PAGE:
Latin writing system

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Latin writing system
Font Alphabet font
languages see list
Usage time since approx. 700 BC Chr.
ancestry Phoenician script
 →  Greek alphabet
  →  Etruscan script
   →  Latin alphabet
    →  Latin writing system
relative Cyrillic alphabet
Coptic script
Armenian alphabet
Unicode block U + 0000 – U + 02AF
U + 1E00 – U + 1EFF
U + 2C60 – U + 2C7F
U + A720 – U + A7FF
U + AB30 – U + AB6F
ISO 15924 Latin, 215

The Latin writing system is an alphabetical writing system . It is based on the Latin alphabet , which has included 26 letters since the end of its development during the Renaissance .

The Latin writing system is used in most Romance , Germanic , Slavic, and Finno-Ugric languages . In the course of colonialism , it was spread to other parts of the world, particularly America , sub-Saharan Africa and Oceania . In addition, in some countries, such as Turkey , it was introduced by choice. This makes the Latin writing system the most widely used writing system in the world. Alphabets from over 60 countries are derived from this with adaptations and are characterized as " Latin alphabets ".

The Latin writing system itself, on the other hand, is not an alphabet, since for the totality of the characters - in addition to the 26 basic letters over 90 others - no generally applicable letter sequence constituting alphabets is defined. For example, the letter ö is sorted in the German alphabet as a variant of the o , but in Swedish it is the last letter after z , å and ä . Nevertheless, the term Latin alphabet is often used for the writing system itself.

As a result of the adaptation to numerous languages or language groups, the Latin writing system includes many letters, some with diacritical marks , which are only used in certain languages. The 26 most widespread letters of the Latin alphabet are recorded in various standards, such as ASCII , ISO 646 or the Unicode block Basic Latin .

A derived from the Latin alphabet basic font is called Latin or Roman script called. A transcription of other writing systems in a Latin alphabet is called Romanization .

The Latin writing system

Worldwide use of the Latin writing system:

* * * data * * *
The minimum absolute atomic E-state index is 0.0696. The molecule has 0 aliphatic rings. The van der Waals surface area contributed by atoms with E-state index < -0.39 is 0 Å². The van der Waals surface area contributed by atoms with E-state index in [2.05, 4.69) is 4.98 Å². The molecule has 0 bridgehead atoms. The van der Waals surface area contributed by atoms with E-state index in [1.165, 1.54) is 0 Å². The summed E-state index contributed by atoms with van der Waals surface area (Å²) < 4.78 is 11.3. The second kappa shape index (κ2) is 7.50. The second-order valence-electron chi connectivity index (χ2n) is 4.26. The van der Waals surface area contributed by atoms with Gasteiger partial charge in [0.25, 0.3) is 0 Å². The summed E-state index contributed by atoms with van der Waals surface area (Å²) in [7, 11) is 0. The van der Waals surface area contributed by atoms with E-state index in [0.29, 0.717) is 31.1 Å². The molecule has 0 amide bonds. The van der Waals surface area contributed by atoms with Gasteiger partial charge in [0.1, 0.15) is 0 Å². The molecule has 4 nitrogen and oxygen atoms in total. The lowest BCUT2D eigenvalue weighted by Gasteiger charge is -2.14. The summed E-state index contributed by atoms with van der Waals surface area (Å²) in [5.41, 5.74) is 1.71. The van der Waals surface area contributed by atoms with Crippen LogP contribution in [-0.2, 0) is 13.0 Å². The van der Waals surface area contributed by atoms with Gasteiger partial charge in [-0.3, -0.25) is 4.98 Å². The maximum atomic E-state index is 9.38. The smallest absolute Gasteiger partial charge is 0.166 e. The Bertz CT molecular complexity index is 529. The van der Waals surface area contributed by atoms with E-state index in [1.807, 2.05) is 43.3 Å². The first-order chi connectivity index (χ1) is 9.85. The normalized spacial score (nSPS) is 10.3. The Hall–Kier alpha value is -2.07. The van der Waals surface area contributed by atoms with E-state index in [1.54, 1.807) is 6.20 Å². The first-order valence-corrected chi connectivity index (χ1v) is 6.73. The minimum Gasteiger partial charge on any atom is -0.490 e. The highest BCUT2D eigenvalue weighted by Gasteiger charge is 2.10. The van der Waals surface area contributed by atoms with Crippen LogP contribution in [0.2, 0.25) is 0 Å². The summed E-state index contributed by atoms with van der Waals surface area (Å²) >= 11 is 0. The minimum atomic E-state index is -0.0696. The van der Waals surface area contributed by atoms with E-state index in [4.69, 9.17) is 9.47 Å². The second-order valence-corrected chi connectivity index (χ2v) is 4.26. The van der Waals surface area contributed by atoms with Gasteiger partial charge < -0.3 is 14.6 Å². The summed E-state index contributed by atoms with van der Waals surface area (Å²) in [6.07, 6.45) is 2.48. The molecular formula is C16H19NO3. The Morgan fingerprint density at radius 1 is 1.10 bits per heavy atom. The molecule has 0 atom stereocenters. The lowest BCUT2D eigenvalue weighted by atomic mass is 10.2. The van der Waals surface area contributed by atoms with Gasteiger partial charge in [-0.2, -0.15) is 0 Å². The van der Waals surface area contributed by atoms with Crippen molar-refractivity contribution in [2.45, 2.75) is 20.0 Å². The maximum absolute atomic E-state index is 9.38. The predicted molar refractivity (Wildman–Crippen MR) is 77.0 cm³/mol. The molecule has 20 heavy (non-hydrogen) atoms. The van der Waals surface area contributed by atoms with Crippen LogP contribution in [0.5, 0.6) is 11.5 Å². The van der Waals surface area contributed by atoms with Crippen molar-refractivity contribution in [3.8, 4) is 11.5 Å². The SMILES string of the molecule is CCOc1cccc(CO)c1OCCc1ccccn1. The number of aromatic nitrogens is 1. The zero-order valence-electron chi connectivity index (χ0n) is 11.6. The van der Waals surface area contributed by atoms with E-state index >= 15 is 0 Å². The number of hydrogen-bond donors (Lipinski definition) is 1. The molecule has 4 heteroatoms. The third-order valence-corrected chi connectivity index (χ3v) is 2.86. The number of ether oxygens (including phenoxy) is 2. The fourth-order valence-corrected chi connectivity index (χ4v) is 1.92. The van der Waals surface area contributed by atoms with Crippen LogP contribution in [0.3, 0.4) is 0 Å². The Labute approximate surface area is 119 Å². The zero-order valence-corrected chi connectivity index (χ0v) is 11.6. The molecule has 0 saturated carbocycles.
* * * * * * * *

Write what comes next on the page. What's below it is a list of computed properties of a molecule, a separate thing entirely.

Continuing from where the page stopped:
• Latin script only
  • Latin script alongside other writing systems
  • The character set of the Latin writing system includes the letters of all alphabets that are derived from the Latin alphabet. The individual alphabets contain either all 26 letters of the basic Latin alphabet or most of them:

    Capital letter A. B. C. D. E. F. G H I. J K L. M. N O P Q R. S. T U V W. X Y Z
    lowercase letters a b c d e f G H i j k l m n O p q r s t u v w x y z

    Many alphabets have additional characters, for example the three umlauts (Ä, Ö, Ü) and the Eszett (ß) in the German alphabet . The additional characters are mostly letters with diacritical marks . Some languages ​​use the basic Latin alphabet unchanged, including the world language English and Malay with 200 million speakers.


    Writing elements

    The Latin script is a letter script , i.e. H. their characters are letters that represent (individually or in groups) phonemes (sounds) of a language. The assignment of letters or groups to sounds can, however, be determined differently for each language-specific alphabet (the letter w can represent the consonant / v / in German, the semi-vowel / w / in English and the vowel / uː / in Welsh ) . A letter for a language can also represent different sounds depending on its position in the word or even only correspond to a writing convention without the sound resulting from the sequence of letters (e.g. English read can be read as [ɹiːd], read 'or [ ɹɛd] 'las').